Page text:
This past Tuesday, Halo 3, the third and final installment of the epic first-person shooter saga, was released to an eagerly awaiting public. In fact, they were so eager to throw down $60 at midnight, that when added up, Halo 3 culled $170 million in the first 24 hours. Just for the record, that’s more than Spiderman 3 pulled down at the box office, and more than Harry Potter and the Deathly Hallows turned over at bookstore tills on opening night.
Money is nice, but from a branding point of view, it’s not enough to earn “iPod” status. But check this out:
Halo launched in November 2001, just a few weeks after the iPod. At first, no one was impressed, but soon folks realised that the head-to-head capabilities could lead to endless replay with friends. Halo’s second and third iterations have been gobbled up with almost religious fervor. Like the iPod, there is a significant proportion of users who will buy Halo products without question and without waiting to hear reviews.
There is another similarity, and interestingly enough, one that flies in the face of the philosophy that the best brands are the ones that are first in a category (e.g., Heineken was the first imported beer in America, and is still the most popular in the category of imported beers). The iPod was not the first MP3 player, nor the first portable music player in general, but it was the first device to do it right — to make it idiot-proof. Certainly, Halo was not the first first-person shooter for a console system. If you believe wikipedia, FPSs date back to the late 1970s! Halo wasn’t even the first sci-fi shooter, but it has a certain charisma that wrapped up the players into this whole world of Halo. Microsoft and Bungee found that certain alchemy that led to success — like Apple with its iPod.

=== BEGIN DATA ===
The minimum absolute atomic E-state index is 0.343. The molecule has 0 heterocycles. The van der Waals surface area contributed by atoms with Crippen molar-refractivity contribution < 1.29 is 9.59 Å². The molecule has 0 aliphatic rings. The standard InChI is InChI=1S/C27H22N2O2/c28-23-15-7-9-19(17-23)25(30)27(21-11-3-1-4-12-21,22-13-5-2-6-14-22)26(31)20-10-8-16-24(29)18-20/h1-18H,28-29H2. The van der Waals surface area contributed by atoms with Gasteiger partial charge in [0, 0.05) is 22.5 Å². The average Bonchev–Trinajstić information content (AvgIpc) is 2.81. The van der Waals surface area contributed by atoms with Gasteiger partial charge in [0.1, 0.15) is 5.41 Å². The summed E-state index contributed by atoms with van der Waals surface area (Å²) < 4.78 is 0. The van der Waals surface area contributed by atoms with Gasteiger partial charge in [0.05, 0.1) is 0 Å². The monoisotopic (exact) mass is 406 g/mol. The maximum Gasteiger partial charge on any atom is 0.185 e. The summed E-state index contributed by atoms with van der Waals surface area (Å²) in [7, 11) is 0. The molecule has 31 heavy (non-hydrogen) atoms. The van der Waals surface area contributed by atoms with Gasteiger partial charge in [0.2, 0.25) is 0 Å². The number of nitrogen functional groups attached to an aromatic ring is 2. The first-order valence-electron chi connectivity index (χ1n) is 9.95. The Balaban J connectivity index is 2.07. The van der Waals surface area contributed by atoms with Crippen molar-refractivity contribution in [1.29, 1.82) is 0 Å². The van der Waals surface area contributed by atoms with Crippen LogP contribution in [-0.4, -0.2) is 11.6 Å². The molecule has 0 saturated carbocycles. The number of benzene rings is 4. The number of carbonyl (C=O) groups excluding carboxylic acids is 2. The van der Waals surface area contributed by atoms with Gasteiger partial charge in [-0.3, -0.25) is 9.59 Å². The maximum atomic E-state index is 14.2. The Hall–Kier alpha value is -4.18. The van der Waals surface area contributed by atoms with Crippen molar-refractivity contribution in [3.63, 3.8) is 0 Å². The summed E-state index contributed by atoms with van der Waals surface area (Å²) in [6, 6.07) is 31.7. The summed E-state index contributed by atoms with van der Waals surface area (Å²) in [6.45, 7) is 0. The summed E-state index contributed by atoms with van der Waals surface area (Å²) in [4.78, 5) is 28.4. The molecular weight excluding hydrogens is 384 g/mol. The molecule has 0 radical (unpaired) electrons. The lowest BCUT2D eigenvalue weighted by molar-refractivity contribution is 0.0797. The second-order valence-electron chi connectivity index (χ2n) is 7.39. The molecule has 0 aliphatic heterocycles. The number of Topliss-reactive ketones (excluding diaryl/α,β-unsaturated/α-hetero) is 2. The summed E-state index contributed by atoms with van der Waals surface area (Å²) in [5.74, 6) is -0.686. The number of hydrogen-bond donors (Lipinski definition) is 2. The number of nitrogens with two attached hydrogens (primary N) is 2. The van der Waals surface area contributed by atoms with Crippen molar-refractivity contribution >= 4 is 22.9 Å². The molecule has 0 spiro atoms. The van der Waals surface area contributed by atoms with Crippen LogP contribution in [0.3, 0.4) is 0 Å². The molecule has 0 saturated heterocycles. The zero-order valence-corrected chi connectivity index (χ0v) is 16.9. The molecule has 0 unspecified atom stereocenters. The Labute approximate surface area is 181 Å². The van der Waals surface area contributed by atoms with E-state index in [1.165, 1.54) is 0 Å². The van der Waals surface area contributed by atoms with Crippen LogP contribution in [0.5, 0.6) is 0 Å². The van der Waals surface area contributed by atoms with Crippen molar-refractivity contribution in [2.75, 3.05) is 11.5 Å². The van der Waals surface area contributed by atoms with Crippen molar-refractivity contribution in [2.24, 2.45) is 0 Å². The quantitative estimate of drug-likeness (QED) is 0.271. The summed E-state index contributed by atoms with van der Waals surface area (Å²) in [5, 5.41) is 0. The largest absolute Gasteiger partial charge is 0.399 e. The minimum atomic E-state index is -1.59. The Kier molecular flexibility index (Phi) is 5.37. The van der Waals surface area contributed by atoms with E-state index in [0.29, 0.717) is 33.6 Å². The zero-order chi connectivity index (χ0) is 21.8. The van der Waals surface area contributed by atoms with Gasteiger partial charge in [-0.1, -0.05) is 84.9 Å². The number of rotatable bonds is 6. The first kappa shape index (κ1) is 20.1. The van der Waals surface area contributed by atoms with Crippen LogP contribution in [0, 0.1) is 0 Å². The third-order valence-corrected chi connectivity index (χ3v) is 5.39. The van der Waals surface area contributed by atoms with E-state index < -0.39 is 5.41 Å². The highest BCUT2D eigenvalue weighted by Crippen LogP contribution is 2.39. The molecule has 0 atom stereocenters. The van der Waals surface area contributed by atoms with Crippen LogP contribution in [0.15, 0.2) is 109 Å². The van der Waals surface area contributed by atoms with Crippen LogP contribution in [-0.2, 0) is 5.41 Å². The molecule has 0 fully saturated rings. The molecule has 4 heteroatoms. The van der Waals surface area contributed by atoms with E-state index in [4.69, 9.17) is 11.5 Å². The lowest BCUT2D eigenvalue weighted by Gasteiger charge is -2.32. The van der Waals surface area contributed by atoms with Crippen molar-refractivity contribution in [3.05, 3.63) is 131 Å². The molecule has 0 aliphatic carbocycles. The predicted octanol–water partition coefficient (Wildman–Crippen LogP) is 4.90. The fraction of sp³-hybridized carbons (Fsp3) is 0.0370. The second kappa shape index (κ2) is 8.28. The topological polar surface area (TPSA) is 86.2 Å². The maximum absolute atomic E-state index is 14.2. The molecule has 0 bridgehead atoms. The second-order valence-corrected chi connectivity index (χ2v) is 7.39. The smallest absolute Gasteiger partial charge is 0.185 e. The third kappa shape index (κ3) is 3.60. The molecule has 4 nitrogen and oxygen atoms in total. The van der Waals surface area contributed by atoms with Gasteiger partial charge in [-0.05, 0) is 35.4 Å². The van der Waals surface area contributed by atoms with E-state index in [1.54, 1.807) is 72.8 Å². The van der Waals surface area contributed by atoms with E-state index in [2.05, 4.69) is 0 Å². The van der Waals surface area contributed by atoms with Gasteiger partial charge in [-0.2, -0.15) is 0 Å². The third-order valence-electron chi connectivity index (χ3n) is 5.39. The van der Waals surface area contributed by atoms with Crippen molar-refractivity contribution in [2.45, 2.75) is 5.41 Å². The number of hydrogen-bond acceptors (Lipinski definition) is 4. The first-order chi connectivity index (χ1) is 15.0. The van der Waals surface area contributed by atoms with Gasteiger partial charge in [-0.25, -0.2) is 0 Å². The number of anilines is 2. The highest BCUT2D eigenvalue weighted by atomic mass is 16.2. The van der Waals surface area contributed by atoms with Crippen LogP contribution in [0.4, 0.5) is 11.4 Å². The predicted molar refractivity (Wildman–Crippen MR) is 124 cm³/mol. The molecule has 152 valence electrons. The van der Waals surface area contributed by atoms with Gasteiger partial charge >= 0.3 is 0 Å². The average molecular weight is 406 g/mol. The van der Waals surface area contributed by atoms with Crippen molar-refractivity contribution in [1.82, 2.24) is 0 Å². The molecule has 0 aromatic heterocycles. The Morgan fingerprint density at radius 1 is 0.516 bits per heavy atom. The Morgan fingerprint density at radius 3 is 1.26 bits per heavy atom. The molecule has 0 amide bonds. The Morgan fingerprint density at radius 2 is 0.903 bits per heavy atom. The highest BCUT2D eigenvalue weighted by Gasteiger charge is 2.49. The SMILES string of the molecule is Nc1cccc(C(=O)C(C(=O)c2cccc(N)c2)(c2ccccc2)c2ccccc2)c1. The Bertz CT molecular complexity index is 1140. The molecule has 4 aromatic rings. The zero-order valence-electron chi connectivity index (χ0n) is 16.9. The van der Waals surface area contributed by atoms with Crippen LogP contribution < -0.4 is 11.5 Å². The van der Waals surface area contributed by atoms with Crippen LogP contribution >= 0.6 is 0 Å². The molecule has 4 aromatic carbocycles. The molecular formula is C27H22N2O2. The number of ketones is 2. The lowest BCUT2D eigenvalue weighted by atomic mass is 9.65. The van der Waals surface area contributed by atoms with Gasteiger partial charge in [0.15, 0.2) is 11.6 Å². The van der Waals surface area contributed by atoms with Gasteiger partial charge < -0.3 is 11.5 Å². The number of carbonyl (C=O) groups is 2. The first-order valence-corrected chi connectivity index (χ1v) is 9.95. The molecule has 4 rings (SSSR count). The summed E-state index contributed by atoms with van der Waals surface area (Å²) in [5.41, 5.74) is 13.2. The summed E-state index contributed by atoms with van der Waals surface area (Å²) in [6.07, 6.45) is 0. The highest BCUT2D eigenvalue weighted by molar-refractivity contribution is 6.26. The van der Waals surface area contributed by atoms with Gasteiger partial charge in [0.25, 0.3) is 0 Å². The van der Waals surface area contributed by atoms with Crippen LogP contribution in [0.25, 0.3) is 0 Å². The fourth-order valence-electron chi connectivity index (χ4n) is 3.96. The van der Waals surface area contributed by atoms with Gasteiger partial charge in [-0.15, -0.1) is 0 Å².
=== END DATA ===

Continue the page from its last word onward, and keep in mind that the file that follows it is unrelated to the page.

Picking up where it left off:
So what’s next for the Halo line? A series of spin-offs and variations as happened with the iPod? Perhaps. We may in all likelihood see another sequel with a tangent plotline. Or we may see another title set in the same Halo ‘world’, perhaps on another planet. We’ll see lots more cash heading Microsoft’s way, and perhaps more criticism and scrutiny as they extend the Halo brand to places it probably shouldn’t go. (i.e., movies).
And as far as portable music players — Microsoft is still searching for its iPod.